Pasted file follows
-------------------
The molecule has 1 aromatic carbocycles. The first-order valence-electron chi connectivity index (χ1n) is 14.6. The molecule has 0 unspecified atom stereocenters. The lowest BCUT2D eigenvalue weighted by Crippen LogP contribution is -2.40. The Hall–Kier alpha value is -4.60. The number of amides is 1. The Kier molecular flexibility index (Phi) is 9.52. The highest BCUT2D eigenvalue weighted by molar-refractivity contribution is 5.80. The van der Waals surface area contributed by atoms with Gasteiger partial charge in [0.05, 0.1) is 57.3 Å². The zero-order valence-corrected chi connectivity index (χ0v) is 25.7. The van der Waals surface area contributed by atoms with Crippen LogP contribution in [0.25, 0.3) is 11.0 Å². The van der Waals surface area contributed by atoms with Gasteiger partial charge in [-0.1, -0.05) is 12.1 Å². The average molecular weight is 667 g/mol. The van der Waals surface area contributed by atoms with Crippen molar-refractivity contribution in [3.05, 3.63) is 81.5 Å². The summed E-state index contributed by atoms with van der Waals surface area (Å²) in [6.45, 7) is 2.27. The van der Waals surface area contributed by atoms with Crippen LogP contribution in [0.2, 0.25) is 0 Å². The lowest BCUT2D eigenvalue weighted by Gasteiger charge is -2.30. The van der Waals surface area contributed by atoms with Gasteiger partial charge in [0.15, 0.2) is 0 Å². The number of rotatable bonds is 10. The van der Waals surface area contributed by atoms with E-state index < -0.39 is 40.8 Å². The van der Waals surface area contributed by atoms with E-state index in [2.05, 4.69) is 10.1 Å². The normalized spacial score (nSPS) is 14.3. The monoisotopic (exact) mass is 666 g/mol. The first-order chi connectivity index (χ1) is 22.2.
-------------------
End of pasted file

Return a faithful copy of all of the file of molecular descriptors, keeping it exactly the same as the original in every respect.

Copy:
The molecule has 1 aromatic carbocycles. The first-order valence-electron chi connectivity index (χ1n) is 14.6. The molecule has 0 unspecified atom stereocenters. The lowest BCUT2D eigenvalue weighted by Crippen LogP contribution is -2.40. The Hall–Kier alpha value is -4.60. The number of amides is 1. The Kier molecular flexibility index (Phi) is 9.52. The highest BCUT2D eigenvalue weighted by molar-refractivity contribution is 5.80. The van der Waals surface area contributed by atoms with Gasteiger partial charge in [0.05, 0.1) is 57.3 Å². The zero-order valence-corrected chi connectivity index (χ0v) is 25.7. The van der Waals surface area contributed by atoms with Crippen LogP contribution in [0.25, 0.3) is 11.0 Å². The van der Waals surface area contributed by atoms with Gasteiger partial charge in [-0.1, -0.05) is 12.1 Å². The average molecular weight is 667 g/mol. The van der Waals surface area contributed by atoms with Crippen molar-refractivity contribution in [3.05, 3.63) is 81.5 Å². The summed E-state index contributed by atoms with van der Waals surface area (Å²) in [6.45, 7) is 2.27. The van der Waals surface area contributed by atoms with Crippen LogP contribution in [0.2, 0.25) is 0 Å². The lowest BCUT2D eigenvalue weighted by Gasteiger charge is -2.30. The van der Waals surface area contributed by atoms with Gasteiger partial charge in [0.15, 0.2) is 0 Å². The number of rotatable bonds is 10. The van der Waals surface area contributed by atoms with E-state index < -0.39 is 40.8 Å². The van der Waals surface area contributed by atoms with E-state index in [2.05, 4.69) is 10.1 Å². The normalized spacial score (nSPS) is 14.3. The monoisotopic (exact) mass is 666 g/mol. The first-order chi connectivity index (χ1) is 22.2.